Technicolor genes: Here, genes of the nematode worm C. elegans have been fluorescently labeled. Those genes that are transcribed into mRNA but fail to become protein (due to regulation by 3’ UTRs) are seen in red (top), while those that evade 3’ UTR regulation appear in green (bottom).

The study demonstrated that the regulation of genes by 3’ UTRs of varying length occurred in a tissue-specific manner. In muscle tissue, for example, mRNAs bearing shorter 3’ UTR transcripts apparently evaded regulation by microRNA and were successfully translated. Further experiments demonstrated that where this process was blocked, mRNAs failed to be translated into protein, thereby compromising muscle tissue, with resultant muscle paralysis observed in the worms.

Research into the mysteries of the 3’ UTR region continue and are expected to have broad implications in a variety of human diseases.

Richard Harth

Science writer, Biodesign Institute at ASU


ASU Art Museum receives Contemporary Craft Initiative grant from Windgate Charitable Foundation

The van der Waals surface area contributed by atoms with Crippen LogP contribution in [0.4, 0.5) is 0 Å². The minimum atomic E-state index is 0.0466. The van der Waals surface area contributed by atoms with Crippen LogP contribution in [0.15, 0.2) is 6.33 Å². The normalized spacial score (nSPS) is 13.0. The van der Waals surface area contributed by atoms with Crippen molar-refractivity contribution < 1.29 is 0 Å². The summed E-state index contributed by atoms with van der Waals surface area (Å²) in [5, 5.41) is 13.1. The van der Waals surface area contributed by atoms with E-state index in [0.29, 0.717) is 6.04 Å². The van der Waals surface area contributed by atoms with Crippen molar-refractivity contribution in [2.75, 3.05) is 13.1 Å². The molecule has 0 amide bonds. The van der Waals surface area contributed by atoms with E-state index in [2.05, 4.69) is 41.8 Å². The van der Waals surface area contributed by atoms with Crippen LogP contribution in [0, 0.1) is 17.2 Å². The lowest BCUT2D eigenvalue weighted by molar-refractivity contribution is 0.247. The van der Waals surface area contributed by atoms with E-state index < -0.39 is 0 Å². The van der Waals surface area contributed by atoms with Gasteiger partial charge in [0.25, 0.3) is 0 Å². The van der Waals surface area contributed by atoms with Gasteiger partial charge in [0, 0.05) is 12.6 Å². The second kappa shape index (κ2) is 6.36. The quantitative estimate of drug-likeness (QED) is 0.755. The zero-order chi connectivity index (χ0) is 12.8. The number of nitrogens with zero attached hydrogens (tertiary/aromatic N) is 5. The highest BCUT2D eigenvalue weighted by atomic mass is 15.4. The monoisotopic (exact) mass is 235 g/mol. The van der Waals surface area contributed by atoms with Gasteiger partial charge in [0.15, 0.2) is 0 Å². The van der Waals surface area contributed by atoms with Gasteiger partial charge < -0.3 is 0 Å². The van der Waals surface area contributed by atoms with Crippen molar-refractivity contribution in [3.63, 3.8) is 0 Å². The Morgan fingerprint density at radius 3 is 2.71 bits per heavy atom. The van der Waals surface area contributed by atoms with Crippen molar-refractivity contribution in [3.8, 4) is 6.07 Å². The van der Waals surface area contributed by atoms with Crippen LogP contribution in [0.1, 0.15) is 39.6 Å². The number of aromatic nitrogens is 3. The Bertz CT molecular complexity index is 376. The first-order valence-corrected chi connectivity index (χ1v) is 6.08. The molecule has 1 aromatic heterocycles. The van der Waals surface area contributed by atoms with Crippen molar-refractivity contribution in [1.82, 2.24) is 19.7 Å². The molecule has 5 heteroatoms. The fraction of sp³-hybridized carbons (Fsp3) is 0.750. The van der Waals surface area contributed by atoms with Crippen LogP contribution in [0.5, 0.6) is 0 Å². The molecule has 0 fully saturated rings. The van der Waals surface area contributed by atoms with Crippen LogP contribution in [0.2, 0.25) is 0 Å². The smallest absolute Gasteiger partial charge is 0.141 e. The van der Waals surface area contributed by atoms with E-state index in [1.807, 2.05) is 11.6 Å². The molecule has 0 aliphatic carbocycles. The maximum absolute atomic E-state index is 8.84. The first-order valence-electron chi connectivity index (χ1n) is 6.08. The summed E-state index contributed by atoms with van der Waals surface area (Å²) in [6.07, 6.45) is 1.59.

March 28, 2017

ASU Art Museum is the recipient of a two-year, $330,000 grant from the Windgate Charitable Foundation in support of the establishment of the Windgate Contemporary Craft Initiative. This gift will support a series of contemporary craft exhibitions, visiting artists and scholars, new acquisitions, conservation, public and university programs and student awards in contemporary craft.

ASU Art Museum has a long-standing commitment to this particular area of interest.  Installation shot from “Crafting a Continuum: Rethinking Contemporary Craft” (2013) Installation shot from “Crafting a Continuum: Rethinking Contemporary Craft” (2013). Photo by Craig Smith Download Full Image

“The museum was one of the first in the United States to present craft exhibitions and programs in the broader context of a contemporary art museum within a major research university. Since the 1950s, we have been a major force in contemporary craft through collecting, commissioning artists, contributing to the scholarly dialogue and presenting public exhibitions,” said Heather Sealy Lineberry, senior curator and interim director. “This generous support from the Windgate Charitable Foundation will allow for sustained, substantive contributions to the American contemporary craft scene, impacting artists, scholars, students and communities.”